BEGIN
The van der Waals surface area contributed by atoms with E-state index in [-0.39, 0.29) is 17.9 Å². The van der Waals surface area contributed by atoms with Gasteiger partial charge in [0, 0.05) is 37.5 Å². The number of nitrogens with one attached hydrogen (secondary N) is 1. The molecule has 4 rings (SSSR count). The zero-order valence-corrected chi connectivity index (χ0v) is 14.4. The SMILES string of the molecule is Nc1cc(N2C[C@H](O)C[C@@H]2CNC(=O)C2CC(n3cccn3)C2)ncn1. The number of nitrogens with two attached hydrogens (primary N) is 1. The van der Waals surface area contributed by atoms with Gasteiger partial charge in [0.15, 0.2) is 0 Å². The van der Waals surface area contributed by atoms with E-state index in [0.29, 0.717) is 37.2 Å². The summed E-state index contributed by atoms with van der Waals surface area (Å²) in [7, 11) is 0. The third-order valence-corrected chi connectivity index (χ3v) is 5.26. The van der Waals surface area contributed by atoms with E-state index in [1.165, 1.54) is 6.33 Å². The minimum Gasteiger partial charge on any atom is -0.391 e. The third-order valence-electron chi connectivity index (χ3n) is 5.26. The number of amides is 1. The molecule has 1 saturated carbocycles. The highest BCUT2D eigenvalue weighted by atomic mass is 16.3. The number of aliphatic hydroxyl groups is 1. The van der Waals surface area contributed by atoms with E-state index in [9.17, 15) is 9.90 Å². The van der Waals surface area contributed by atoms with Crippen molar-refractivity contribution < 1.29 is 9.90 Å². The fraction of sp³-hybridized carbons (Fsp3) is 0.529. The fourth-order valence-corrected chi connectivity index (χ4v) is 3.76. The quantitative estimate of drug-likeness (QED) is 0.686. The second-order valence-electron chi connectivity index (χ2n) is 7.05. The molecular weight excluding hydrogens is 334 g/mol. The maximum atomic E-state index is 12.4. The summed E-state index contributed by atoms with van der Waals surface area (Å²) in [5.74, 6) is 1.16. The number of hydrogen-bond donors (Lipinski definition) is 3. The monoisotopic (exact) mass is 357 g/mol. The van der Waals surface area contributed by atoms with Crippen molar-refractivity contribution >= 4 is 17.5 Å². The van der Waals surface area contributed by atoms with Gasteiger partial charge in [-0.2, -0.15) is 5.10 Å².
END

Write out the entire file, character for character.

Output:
The van der Waals surface area contributed by atoms with E-state index in [-0.39, 0.29) is 17.9 Å². The van der Waals surface area contributed by atoms with Gasteiger partial charge in [0, 0.05) is 37.5 Å². The number of nitrogens with one attached hydrogen (secondary N) is 1. The molecule has 4 rings (SSSR count). The zero-order valence-corrected chi connectivity index (χ0v) is 14.4. The SMILES string of the molecule is Nc1cc(N2C[C@H](O)C[C@@H]2CNC(=O)C2CC(n3cccn3)C2)ncn1. The number of nitrogens with two attached hydrogens (primary N) is 1. The van der Waals surface area contributed by atoms with Gasteiger partial charge in [0.15, 0.2) is 0 Å². The van der Waals surface area contributed by atoms with E-state index in [0.29, 0.717) is 37.2 Å². The summed E-state index contributed by atoms with van der Waals surface area (Å²) in [7, 11) is 0. The third-order valence-corrected chi connectivity index (χ3v) is 5.26. The van der Waals surface area contributed by atoms with E-state index in [1.165, 1.54) is 6.33 Å². The minimum Gasteiger partial charge on any atom is -0.391 e. The third-order valence-electron chi connectivity index (χ3n) is 5.26. The number of amides is 1. The molecule has 1 saturated carbocycles. The highest BCUT2D eigenvalue weighted by atomic mass is 16.3. The number of aliphatic hydroxyl groups is 1. The van der Waals surface area contributed by atoms with E-state index in [9.17, 15) is 9.90 Å². The van der Waals surface area contributed by atoms with Crippen molar-refractivity contribution < 1.29 is 9.90 Å². The fraction of sp³-hybridized carbons (Fsp3) is 0.529. The fourth-order valence-corrected chi connectivity index (χ4v) is 3.76. The quantitative estimate of drug-likeness (QED) is 0.686. The second-order valence-electron chi connectivity index (χ2n) is 7.05. The molecular weight excluding hydrogens is 334 g/mol. The maximum atomic E-state index is 12.4. The summed E-state index contributed by atoms with van der Waals surface area (Å²) in [5.74, 6) is 1.16. The number of hydrogen-bond donors (Lipinski definition) is 3. The monoisotopic (exact) mass is 357 g/mol. The van der Waals surface area contributed by atoms with Crippen molar-refractivity contribution >= 4 is 17.5 Å². The van der Waals surface area contributed by atoms with Gasteiger partial charge in [-0.2, -0.15) is 5.10 Å².